Do you know how to blanket stitch?

After the Estorick I crept on a very slow bus to the White Cube, Mason’s Yard. for Tracey Emin’s show. No peering here. This atmosphere was all loud voices and posh scent. I’m obviously not used to St. James’ gallery up market tempo. There was a jittery animation and the title in green neon. Downstairs the huge work begins. That filled me with huge respect, reminded me,  how authoratitive.

I completely disagree with the Telegraph’s comment, ‘an idiot savant outsider who represents no one but herself’ . I felt so closely involved by the work I was shocked when a group of noisy young men came bouncing down the stairs. ‘Hey no, you can’t come in, go away!’ 

 Some scraps of material were made with sitiches so tiny I could hardly see if it was sewing or drawing. The mono prints where some of the writing is forwards and some backwards create doubt about what we’re allowed to read.

I went to see the exhibition in the South London Gallery in 1997. The thing that irks me now as then is the crass slogans ‘I need art like I need god’ and this one, ‘Those who suffer love’

But the huge blankets are truly wonderful and masterful, telling me what’s what, communicate directly intimately with me as a woman in my forties.

Do you know how to blanket stitch?

Machine à habiter

Le Corbusier at the Barbican

This exhibition was frustrating to begin with. Why must they establish such a banging narrative? But the second part, where you could just mill around taking in the materials and documentation, offered a chance to admire the work of the great man. Altogether it made me want to go and visit the buildings themselves again-I’d go to Marseilles to visit the Unité. There was the picture of the nursery children playing on the roof, something they were probably never allowed to do again.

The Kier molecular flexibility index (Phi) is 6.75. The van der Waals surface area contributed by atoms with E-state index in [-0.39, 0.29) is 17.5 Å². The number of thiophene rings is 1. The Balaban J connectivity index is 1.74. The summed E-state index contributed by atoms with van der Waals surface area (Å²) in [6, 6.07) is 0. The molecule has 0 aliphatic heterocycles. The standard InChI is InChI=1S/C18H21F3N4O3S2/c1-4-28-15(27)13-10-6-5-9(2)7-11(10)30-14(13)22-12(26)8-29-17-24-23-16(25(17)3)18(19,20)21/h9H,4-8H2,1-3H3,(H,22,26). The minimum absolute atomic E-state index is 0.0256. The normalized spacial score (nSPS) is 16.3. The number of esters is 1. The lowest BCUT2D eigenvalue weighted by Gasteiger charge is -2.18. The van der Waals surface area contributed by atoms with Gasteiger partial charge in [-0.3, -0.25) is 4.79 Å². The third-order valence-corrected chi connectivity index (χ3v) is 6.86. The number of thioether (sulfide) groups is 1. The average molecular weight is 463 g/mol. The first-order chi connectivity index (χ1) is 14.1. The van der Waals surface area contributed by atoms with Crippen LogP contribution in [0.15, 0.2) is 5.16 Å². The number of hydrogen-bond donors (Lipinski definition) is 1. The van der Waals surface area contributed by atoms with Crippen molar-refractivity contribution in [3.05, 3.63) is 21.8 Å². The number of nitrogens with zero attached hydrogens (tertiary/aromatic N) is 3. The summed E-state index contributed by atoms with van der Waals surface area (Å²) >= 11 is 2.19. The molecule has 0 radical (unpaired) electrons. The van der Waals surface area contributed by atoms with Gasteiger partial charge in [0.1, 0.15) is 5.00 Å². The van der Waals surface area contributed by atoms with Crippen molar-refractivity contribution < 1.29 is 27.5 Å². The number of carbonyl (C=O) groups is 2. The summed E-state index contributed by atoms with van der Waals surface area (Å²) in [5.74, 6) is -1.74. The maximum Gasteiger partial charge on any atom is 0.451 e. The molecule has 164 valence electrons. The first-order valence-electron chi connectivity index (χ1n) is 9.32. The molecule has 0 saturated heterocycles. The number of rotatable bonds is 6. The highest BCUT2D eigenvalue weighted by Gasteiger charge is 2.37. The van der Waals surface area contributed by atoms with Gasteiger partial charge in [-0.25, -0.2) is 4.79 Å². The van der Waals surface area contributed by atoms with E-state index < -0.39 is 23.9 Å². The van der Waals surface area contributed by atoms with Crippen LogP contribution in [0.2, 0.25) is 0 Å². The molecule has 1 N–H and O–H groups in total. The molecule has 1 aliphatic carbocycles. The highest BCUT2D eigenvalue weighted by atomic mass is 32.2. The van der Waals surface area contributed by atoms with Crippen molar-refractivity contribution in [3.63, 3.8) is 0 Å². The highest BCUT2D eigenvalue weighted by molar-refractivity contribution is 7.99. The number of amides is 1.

The most interesting exhibits are the contact prints, models and annotated drawings part of the design process. The drawings on discoloured paper look fragile but it was moving to see the lighting and heating drawings that looked so simple, hand labeled in those kind of capital letters I tried hard to copy when I was at architectural school. 

There was film footage of the Indian workers carrying up the concrete in large metal bowls. Amongst contacts from the work of Lucien Hervé was a picture of rows of workers standing at the top of the shuttering amongst the forest of reinforcement bars pouring in the concrete by hand. 

To experience the ideas themselves you must visit the buildings, which you can easily do, next time you’re in Paris, Marseilles, Ronchamp. Or you can see Le Corbusier’s influence on London architects in the Golden Lane Estate.  next door. On my way out cycling away, the glass clad office buildings surrounding the Barbican just looked a mess. Could be reverence or reference, placing artfully massed ventilation shafts in the piazza.

Machine à habiter